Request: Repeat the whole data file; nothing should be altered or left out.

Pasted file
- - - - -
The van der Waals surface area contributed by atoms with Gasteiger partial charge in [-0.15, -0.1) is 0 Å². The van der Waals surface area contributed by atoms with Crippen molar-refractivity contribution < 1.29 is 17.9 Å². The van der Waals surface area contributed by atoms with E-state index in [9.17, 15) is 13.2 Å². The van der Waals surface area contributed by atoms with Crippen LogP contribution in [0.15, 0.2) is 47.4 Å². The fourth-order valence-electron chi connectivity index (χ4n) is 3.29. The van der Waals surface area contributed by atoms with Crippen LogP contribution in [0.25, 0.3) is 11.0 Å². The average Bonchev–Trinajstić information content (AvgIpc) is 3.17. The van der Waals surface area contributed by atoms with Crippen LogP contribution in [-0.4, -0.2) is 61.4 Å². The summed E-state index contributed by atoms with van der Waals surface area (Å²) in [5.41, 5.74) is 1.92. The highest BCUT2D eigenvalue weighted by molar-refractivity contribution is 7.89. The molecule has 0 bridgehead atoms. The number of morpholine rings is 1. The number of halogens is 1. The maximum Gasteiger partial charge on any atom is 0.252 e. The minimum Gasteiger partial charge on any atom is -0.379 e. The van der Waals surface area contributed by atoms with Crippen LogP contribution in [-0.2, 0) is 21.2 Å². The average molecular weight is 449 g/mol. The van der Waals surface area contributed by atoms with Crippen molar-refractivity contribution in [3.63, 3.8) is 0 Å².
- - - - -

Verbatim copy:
The van der Waals surface area contributed by atoms with Gasteiger partial charge in [-0.15, -0.1) is 0 Å². The van der Waals surface area contributed by atoms with Crippen molar-refractivity contribution < 1.29 is 17.9 Å². The van der Waals surface area contributed by atoms with E-state index in [9.17, 15) is 13.2 Å². The van der Waals surface area contributed by atoms with Crippen LogP contribution in [0.15, 0.2) is 47.4 Å². The fourth-order valence-electron chi connectivity index (χ4n) is 3.29. The van der Waals surface area contributed by atoms with Crippen LogP contribution in [0.25, 0.3) is 11.0 Å². The average Bonchev–Trinajstić information content (AvgIpc) is 3.17. The van der Waals surface area contributed by atoms with Crippen LogP contribution in [-0.4, -0.2) is 61.4 Å². The summed E-state index contributed by atoms with van der Waals surface area (Å²) in [5.41, 5.74) is 1.92. The highest BCUT2D eigenvalue weighted by molar-refractivity contribution is 7.89. The molecule has 0 bridgehead atoms. The number of morpholine rings is 1. The number of halogens is 1. The maximum Gasteiger partial charge on any atom is 0.252 e. The minimum Gasteiger partial charge on any atom is -0.379 e. The van der Waals surface area contributed by atoms with Crippen LogP contribution in [-0.2, 0) is 21.2 Å². The average molecular weight is 449 g/mol. The van der Waals surface area contributed by atoms with Crippen molar-refractivity contribution in [3.63, 3.8) is 0 Å².